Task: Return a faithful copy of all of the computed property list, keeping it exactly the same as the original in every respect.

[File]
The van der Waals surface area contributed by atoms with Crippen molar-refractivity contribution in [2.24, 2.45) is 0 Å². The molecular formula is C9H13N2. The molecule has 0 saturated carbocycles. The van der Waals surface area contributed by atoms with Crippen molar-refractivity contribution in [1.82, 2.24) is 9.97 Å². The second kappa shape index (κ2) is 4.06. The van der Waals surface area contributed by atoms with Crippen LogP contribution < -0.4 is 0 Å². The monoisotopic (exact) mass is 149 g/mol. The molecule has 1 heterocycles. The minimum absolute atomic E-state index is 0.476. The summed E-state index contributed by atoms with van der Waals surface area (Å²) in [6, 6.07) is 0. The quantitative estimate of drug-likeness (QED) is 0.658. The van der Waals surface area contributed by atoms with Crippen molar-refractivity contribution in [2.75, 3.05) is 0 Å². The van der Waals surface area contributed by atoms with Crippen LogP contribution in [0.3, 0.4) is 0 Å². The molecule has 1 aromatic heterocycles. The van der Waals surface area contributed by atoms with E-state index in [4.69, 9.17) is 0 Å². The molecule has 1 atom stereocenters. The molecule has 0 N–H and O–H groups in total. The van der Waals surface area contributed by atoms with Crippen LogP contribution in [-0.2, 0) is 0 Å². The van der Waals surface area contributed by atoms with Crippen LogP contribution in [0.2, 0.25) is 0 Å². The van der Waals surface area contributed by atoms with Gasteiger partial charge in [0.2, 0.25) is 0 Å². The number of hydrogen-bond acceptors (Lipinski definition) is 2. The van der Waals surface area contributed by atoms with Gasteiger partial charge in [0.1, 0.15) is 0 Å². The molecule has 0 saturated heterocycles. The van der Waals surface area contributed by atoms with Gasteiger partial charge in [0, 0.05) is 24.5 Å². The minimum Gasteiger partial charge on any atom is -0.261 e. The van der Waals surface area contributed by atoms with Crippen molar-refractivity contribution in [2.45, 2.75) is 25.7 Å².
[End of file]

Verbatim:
The van der Waals surface area contributed by atoms with Crippen molar-refractivity contribution in [2.24, 2.45) is 0 Å². The molecular formula is C9H13N2. The molecule has 0 saturated carbocycles. The van der Waals surface area contributed by atoms with Crippen molar-refractivity contribution in [1.82, 2.24) is 9.97 Å². The second kappa shape index (κ2) is 4.06. The van der Waals surface area contributed by atoms with Crippen LogP contribution < -0.4 is 0 Å². The monoisotopic (exact) mass is 149 g/mol. The molecule has 1 heterocycles. The minimum absolute atomic E-state index is 0.476. The summed E-state index contributed by atoms with van der Waals surface area (Å²) in [6, 6.07) is 0. The quantitative estimate of drug-likeness (QED) is 0.658. The van der Waals surface area contributed by atoms with Crippen molar-refractivity contribution in [2.75, 3.05) is 0 Å². The van der Waals surface area contributed by atoms with Crippen LogP contribution in [0.3, 0.4) is 0 Å². The molecule has 1 aromatic heterocycles. The van der Waals surface area contributed by atoms with E-state index in [4.69, 9.17) is 0 Å². The molecule has 1 atom stereocenters. The molecule has 0 N–H and O–H groups in total. The van der Waals surface area contributed by atoms with Crippen LogP contribution in [-0.2, 0) is 0 Å². The van der Waals surface area contributed by atoms with Crippen LogP contribution in [0.2, 0.25) is 0 Å². The van der Waals surface area contributed by atoms with Gasteiger partial charge in [0.2, 0.25) is 0 Å². The number of hydrogen-bond acceptors (Lipinski definition) is 2. The van der Waals surface area contributed by atoms with Gasteiger partial charge in [0.1, 0.15) is 0 Å². The molecule has 0 saturated heterocycles. The van der Waals surface area contributed by atoms with Gasteiger partial charge in [0, 0.05) is 24.5 Å². The minimum Gasteiger partial charge on any atom is -0.261 e. The van der Waals surface area contributed by atoms with Crippen molar-refractivity contribution in [2.45, 2.75) is 25.7 Å².